You have a machine with lots of memory, your Java/J2EE application is the only one on that machine, and you want high throughput and low latency from your application. I can guarantee that you’ll need to make some decisions on the size of the heap to allocate for your application at some point (using -Xms and -Xmx flags).
You can start with no min/max heap size, let JVM start with a default min heap for your platform and adjust heap size as needed. My observation is that adjusting heap size is expensive and affects performance, especially if your application is running under load. You can choose a small min heap, so at least the initial heap is chosen by you rather than JVM, and a larger max heap but this doesn’t buy you much because if your application needs more memory than min heap, JVM needs to adjust the heap size again and it’s the same performance problem as before. You can choose a largish min heap (something more than your application will need) and an equal or larger max heap. This sounds like a good idea at first, JVM with plenty of memory to work with should not cause any problems, right? Wrong. When more heap is allocated than what the application needs, garbage collection (GC) seems to get lazy. Of course, GC can be tuned with other JVM options but generally large heap results in lazy GC because JVM can afford to be lazy when it comes to GC in high throughput scenarios. When GC is lazy, minor GC collections kick in less frequently and eventually turn into full GC collections. Anyone who briefly looked into GC details (using -verbose:gc and -XX:+PrintGCDetails options) would know that full GC takes a while and it definitely affects the latency of your application as it’s running.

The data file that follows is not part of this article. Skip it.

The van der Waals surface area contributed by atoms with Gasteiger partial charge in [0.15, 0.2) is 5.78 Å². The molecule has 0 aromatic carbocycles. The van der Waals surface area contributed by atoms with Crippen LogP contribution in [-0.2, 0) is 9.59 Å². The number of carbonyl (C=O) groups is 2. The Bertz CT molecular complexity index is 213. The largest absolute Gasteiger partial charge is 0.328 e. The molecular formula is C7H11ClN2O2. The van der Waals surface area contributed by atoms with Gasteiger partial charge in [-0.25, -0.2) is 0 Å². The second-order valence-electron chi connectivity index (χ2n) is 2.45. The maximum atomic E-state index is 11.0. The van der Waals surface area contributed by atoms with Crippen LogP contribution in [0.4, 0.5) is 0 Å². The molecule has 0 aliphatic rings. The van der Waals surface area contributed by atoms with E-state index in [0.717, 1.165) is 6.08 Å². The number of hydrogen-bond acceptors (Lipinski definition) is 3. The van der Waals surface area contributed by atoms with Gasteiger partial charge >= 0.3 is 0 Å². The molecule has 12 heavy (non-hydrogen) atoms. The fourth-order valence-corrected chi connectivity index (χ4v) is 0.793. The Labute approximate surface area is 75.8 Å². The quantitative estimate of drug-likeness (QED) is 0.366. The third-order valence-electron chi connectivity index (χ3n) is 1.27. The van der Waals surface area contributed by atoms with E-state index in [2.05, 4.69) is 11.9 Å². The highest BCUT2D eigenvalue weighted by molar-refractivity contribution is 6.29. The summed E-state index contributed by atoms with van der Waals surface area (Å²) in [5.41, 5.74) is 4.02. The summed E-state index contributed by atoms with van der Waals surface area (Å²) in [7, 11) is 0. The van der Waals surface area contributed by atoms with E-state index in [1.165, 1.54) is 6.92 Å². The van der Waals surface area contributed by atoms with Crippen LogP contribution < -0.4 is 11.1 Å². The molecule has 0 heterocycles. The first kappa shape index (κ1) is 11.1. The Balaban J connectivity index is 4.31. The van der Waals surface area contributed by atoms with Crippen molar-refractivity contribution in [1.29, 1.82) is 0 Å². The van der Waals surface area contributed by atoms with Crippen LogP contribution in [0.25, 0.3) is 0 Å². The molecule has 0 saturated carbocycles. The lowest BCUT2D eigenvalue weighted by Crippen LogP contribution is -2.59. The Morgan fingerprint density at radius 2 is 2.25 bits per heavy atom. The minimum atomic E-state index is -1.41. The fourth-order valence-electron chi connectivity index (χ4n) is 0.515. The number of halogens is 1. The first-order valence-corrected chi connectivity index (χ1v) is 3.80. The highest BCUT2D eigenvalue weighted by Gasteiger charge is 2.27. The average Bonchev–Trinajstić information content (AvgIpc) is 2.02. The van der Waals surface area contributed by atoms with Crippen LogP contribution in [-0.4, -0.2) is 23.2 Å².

So, what can you do? Setting the min/max heap to what your application actually needs is an obvious first step. You need to find out how much memory your application really needs, you can do that but running your application through profiler (eg. YourKit, VisualVM). Once you have that value, set your min and max heap slightly higher than that value. By doing that, you remove the JVM heap sizing out of the equation and since the max heap is a reasonable value (around what the application needs), GC won’t get lazy and full GCs will be less frequent.
Of course, there are many other JVM options that affect performance. Options on which GC algorithm to use such as -XX:+UseSerialGC, -XX:+UseParallelGC, -XX:+UseConcMarkSweepGC, -Xincgc, or options on how many threads GC should use such as -XX:ParallelGCThreads, or how much GC should run such as -XX:GCTimeRatio, -XX:MaxGCPauseMillis all come into play and maybe we’ll cover these in some other post.